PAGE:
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Alfred H. Miles, ed. The Sacred Poets of the Nineteenth Century. 1907.

By The Holy Year (1862). III. “Hark the sound of holy voices”

Christopher Wordsworth (1807–1885)

(All Saints’ Day)

HARK the sound of holy voices, chanting at the crystal sea,

Hallelujah! Hallelujah! Hallelujah! Lord, to Thee;

Multitudes which none can number, like the stars in glory stand,

Cloth’d in white apparel, holding palms of victory in their hand.

Patriarch, and holy Prophet, who prepar’d the way for Christ;

King, Apostle, Saint, and Martyr, Confessor, Evangelist,

Saintly Maiden, godly Matron, Widows who have watch’d to prayer,

Join’d in holy concert singing to the Lord of all, are there.

They have come from tribulation, and have wash’d their robes in blood,

Wash’d them in the blood of Jesus; tried they were, and firm they stood:

Mock’d, imprison’d, ston’d, tormented, sawn asunder, slain with sword,

They have conquer’d Death and Satan, by the might of Christ the Lord.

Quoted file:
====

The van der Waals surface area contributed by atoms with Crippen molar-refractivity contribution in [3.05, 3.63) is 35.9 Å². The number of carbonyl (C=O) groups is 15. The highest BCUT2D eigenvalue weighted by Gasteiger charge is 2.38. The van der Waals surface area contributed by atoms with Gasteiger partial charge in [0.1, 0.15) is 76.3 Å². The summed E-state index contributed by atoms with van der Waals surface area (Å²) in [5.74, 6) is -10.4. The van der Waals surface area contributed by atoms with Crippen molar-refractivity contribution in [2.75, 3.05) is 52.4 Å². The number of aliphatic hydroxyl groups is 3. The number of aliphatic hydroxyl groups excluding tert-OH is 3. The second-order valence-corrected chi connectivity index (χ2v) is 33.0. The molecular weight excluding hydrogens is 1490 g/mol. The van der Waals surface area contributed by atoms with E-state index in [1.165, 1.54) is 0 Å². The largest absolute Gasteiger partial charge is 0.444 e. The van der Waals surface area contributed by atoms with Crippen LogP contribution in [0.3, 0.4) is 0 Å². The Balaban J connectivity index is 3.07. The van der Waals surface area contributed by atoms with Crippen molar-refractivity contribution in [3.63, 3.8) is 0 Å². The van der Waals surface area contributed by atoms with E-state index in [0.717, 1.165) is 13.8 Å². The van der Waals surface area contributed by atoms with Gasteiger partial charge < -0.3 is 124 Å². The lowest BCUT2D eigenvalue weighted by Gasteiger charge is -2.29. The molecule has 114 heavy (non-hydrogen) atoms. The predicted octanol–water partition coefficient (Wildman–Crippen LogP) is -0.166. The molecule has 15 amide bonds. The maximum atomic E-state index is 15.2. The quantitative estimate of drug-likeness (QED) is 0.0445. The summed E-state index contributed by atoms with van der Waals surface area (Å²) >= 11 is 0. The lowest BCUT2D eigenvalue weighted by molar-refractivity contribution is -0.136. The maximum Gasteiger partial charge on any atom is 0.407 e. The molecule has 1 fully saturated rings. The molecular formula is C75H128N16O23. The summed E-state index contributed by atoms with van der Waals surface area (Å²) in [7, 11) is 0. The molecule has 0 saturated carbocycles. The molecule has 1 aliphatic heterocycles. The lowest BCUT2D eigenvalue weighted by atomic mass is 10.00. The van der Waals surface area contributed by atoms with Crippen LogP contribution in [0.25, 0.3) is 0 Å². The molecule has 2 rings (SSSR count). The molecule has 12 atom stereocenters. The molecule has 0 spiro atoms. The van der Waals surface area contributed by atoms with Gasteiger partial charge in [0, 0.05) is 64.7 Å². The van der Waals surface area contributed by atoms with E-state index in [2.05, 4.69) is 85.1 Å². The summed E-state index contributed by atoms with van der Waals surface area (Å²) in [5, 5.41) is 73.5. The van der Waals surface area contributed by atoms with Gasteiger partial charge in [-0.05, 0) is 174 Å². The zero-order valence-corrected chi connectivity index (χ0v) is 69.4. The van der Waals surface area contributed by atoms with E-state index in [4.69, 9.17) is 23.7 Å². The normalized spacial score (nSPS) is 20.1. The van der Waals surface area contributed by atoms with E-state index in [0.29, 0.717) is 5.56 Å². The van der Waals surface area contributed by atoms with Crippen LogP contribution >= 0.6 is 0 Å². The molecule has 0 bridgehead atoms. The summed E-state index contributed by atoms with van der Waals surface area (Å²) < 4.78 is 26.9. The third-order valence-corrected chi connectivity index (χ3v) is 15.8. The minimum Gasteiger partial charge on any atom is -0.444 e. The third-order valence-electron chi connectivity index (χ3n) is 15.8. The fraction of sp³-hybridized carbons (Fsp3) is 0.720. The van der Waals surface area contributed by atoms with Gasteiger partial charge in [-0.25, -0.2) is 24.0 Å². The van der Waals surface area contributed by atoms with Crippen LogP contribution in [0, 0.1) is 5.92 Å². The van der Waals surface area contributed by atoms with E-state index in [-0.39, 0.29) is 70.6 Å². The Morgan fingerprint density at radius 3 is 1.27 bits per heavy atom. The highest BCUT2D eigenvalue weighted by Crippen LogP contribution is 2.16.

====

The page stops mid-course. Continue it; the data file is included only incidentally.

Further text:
Marching with Thy Cross their banner, they have triumph’d following,

Thee the Captain of Salvation, Thee their Saviour and their King;

Gladly, Lord, with Thee they suffer’d; gladly, Lord, with Thee they died;

And, by Death, to Life immortal they were born, and glorified.

Now they reign in heavenly glory, now they walk in golden light,

Now they drink, as from a river, holy bliss and infinite;

Love and Peace they taste for ever; and all Truth and Knowledge see

In the beatific vision of the Blessèd Trinity.

God of God, the One-begotten, Light of Light, Emmanuel,

In Whose Body, join’d together, all the Saints for ever dwell;

Pour upon us of Thy fulness, that we may for evermore

God the Father, God the Son, and God the Holy Ghost adore.